So … what’s the solution? Aside from stopping five pages short of this round of editing to write a blog post, that is. Which probably tells you that I don’t really have a solution.

I’m a fan of having notes in front of me to remind me what to focus on. Some of them are on a bulletin board. Others are on a dry erase board. Still more are on sticky notes. (I have a lot of notes.) They get moved around depending on how important they are, with the most urgent peering at me from around my laptop screen.

The full to-do list hides in a drawer, thanks. I don’t need to stare at all of those lines and tasks every day.

I’m going to try limiting my sightline tasks to just two: the one I’m about to finish, and the next one in line. That’s it. Just two tasks. If you can travel miles in the dark by your headlights, you can write a book two tasks at a time.

It’s important to know that you have (so much) more to do, but it’s just as important to keep track of the fact that you are, actually, making progress. Items are being ticked off the list. You’re not at the last item (or the deadline) just yet, but you’re getting closer. Sure, there’s a long way to go, but look at how far you’ve come.

I’ve got my two tasks right there, staring at me, so we’ll see how this works. I’ve got five pages left to edit on this round, and it should be quick, if I can manage to focus on them and not the five pages left of my to-do list.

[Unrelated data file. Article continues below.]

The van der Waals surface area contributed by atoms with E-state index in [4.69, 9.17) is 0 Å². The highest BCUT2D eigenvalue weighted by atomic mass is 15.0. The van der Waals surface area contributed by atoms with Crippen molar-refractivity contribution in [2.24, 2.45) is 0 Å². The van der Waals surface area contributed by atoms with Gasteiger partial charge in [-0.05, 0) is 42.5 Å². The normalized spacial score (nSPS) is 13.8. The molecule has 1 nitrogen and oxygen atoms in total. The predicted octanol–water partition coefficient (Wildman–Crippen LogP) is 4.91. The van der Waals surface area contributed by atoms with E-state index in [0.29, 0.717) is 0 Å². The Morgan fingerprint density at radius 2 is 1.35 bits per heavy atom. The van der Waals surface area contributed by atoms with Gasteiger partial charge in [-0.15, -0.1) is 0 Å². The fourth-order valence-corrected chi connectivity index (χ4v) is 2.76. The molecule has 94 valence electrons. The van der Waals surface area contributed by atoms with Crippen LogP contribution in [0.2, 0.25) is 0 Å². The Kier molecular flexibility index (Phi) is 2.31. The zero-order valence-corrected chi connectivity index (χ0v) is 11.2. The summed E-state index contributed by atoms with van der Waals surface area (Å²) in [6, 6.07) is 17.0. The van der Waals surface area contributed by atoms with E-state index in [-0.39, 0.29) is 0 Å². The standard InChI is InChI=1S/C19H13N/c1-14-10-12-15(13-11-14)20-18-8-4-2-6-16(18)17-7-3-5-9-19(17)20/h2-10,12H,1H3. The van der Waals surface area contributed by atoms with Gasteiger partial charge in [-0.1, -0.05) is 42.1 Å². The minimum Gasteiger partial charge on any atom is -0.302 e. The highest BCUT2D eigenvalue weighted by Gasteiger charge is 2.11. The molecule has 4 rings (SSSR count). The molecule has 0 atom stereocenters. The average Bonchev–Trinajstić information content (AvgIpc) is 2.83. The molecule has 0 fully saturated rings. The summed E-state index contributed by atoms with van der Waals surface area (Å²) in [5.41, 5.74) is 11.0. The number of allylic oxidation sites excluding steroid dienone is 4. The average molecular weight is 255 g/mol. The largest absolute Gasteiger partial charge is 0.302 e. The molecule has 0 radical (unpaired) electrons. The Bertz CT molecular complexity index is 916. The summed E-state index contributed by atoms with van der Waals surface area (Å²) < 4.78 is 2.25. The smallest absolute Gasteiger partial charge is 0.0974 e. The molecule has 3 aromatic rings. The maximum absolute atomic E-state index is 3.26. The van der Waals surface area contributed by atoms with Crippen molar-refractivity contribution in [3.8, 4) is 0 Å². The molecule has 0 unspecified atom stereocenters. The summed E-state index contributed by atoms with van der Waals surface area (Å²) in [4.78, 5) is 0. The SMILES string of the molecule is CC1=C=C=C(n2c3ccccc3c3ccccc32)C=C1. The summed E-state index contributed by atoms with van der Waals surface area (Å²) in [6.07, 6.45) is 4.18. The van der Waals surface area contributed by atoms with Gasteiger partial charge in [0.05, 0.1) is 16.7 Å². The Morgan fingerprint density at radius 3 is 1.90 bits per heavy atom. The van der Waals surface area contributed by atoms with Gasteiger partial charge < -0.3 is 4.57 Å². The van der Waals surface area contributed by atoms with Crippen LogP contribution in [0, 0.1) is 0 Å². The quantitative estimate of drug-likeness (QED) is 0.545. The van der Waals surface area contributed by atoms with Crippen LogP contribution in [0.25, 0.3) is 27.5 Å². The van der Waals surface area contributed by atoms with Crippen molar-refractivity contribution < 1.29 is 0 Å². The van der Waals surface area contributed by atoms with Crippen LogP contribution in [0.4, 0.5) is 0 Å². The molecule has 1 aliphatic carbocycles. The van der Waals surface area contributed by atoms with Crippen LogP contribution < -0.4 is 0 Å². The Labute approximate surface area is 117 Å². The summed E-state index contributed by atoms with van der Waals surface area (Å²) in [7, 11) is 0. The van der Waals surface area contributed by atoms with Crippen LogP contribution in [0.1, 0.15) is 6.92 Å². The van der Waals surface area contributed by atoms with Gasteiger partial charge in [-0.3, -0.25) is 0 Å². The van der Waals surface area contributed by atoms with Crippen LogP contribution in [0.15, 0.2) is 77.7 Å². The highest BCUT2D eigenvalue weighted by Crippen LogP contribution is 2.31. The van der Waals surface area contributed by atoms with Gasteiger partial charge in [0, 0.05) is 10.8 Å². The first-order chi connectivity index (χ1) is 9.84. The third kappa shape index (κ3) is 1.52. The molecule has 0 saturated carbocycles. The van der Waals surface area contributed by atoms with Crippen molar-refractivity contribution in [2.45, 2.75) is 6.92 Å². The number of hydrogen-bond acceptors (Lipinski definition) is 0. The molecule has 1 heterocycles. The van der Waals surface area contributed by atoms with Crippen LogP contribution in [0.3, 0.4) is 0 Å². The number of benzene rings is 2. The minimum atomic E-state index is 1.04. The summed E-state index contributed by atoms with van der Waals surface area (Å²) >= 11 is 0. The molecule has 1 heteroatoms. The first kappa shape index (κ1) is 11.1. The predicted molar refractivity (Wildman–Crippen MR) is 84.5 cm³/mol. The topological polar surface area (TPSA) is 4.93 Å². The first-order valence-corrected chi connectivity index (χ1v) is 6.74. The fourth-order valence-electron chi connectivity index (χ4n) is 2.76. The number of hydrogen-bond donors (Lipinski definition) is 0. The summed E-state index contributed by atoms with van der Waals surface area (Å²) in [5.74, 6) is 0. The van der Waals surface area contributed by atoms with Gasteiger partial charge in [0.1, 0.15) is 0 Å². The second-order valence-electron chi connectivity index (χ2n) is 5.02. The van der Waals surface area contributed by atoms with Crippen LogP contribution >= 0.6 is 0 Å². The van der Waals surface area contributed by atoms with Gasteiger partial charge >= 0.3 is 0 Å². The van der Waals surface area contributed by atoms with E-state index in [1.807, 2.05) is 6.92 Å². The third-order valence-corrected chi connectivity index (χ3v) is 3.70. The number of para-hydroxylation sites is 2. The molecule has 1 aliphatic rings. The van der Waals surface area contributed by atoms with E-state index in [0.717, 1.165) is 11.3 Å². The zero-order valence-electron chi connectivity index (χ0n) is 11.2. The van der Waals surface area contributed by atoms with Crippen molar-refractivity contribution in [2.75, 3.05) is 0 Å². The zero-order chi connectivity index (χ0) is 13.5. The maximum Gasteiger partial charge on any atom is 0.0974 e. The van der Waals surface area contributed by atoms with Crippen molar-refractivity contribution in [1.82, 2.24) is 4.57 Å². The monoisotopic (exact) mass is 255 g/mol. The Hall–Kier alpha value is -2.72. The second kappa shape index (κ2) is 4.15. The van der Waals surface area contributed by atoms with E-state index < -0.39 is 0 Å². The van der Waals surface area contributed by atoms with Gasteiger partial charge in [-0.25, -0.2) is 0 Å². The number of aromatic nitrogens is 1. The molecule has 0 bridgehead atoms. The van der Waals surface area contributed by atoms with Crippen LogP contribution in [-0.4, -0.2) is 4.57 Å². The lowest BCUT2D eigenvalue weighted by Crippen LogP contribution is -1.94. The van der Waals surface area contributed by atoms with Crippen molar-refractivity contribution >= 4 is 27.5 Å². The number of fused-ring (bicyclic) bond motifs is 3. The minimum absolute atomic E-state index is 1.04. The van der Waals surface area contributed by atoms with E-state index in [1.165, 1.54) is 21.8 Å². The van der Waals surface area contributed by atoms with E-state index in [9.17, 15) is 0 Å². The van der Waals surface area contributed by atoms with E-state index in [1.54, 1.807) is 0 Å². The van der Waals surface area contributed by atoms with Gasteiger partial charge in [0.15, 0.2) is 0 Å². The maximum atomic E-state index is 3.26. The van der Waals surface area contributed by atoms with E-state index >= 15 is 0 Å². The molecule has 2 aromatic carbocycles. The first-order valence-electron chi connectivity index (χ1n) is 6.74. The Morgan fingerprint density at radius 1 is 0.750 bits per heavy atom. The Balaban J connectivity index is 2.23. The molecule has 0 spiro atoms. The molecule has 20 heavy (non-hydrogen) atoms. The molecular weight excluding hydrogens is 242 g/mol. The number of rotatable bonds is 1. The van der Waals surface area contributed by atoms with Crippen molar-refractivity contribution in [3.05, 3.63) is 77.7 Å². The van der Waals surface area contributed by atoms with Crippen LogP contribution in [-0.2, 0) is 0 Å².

Butt in chair, fingers on keyboard, and blinders on. Let’s do this.

On good days, write. On bad days, write.

I’m not sure who originally said it or where I first saw it – Joanne Harris tweeted it in 2017 – but it’s been on my mind this week. And it seems to sound at least a little better than “You’re going to be writing for the rest of your life.” That’s more like a prison sentence.

I’ve been thinking about it based more on how much of a process writing is and how long the timeline stretches. For a single piece, you’re conceptualizing, drafting, rewriting, submitting, revising and resubmitting, getting rejected, getting to the next step for more revising and resubmitting, and – eventually, if you’re lucky – proofing something and seeing it in print. It takes a long time to get something from inside your head to in front of other people’s eyeballs.